Pions, parity, spin

Pions have odd parity ($P=-1$) which means their wavefunction is anti-symmetric $\psi(x)=-\psi(-x)$. According to Spin-Statistics theorem fermions (spin 1/2 particles) have anti-symmetric wavefunctions. Just looking at the wavefunction it seems that pions are fermions. However, we know that pions have spin 0 or spin 1 and thus are bosons.

There must be something wrong in the above chain of conclusion. What is it?

Fermion wavefunctions are antisymmetric under the interchange of two particles. Spatial inversion flips the spatial coordinate, but does not interchange particles.

In other words, let's say we have a two particle wave function, $\psi(x_1, x_2)$ (where $x_1$ is the position of particle 1, and $x_2$ is the position of particle 2).

Being odd under parity says: $$\psi(x_1,x_2) = - \psi(-x_1,-x_2).$$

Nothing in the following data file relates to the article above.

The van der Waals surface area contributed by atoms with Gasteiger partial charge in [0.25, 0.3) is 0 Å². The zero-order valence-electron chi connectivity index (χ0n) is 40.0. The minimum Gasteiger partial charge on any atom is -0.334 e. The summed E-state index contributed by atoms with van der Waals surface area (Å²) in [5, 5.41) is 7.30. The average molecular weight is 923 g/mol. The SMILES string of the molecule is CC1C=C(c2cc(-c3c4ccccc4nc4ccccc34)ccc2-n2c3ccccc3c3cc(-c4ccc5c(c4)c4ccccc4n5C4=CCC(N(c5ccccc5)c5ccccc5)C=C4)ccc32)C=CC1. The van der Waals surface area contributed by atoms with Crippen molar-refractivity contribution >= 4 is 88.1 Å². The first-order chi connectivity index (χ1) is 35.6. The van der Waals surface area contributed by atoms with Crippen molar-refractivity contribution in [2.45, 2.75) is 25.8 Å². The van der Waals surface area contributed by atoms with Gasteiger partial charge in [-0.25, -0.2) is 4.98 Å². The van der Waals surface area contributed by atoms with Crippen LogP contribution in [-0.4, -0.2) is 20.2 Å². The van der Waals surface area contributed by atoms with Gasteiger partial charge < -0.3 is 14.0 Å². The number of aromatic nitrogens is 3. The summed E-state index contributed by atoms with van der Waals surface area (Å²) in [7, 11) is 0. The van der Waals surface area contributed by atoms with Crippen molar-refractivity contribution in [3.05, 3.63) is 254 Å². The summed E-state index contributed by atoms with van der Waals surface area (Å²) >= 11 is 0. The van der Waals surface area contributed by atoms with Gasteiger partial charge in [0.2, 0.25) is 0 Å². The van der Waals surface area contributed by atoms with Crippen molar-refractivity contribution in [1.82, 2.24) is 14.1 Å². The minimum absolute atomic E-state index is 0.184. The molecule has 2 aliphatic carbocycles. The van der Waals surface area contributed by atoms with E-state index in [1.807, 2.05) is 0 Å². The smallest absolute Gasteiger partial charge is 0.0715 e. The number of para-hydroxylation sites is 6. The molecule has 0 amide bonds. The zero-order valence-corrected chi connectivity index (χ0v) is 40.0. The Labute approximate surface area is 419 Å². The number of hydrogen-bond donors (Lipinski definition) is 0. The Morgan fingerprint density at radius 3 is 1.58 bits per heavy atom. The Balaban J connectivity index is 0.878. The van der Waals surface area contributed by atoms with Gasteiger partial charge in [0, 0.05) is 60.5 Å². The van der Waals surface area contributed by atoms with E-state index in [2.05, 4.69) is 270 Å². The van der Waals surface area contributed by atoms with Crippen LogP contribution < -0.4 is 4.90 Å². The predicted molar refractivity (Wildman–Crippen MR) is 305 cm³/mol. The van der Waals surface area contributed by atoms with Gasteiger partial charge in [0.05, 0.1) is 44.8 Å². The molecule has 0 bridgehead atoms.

Being odd under interchange of particles says $$\psi(x_1, x_2) = - \psi(x_2, x_1).$$

Thus parity and statistics are independent properties. In particular, it is perfectly consistent to have a parity odd boson.

(Things get a little more interesting if you have spin, because parity also affects the polarization, but that seems like a more complicated question than what you asked).

The pion is a pseudoscalar particle, which behaves like a scalar, except that it changes sign under a parity inversion while a true scalar does not.

For details, see this post by @Luboš Motl and links there: What is a Pseudoscalar particle?

well, fermions' "spatial wave function" can also be antisymmetric. I think it's the whole wave function(spin+spatial) that matters.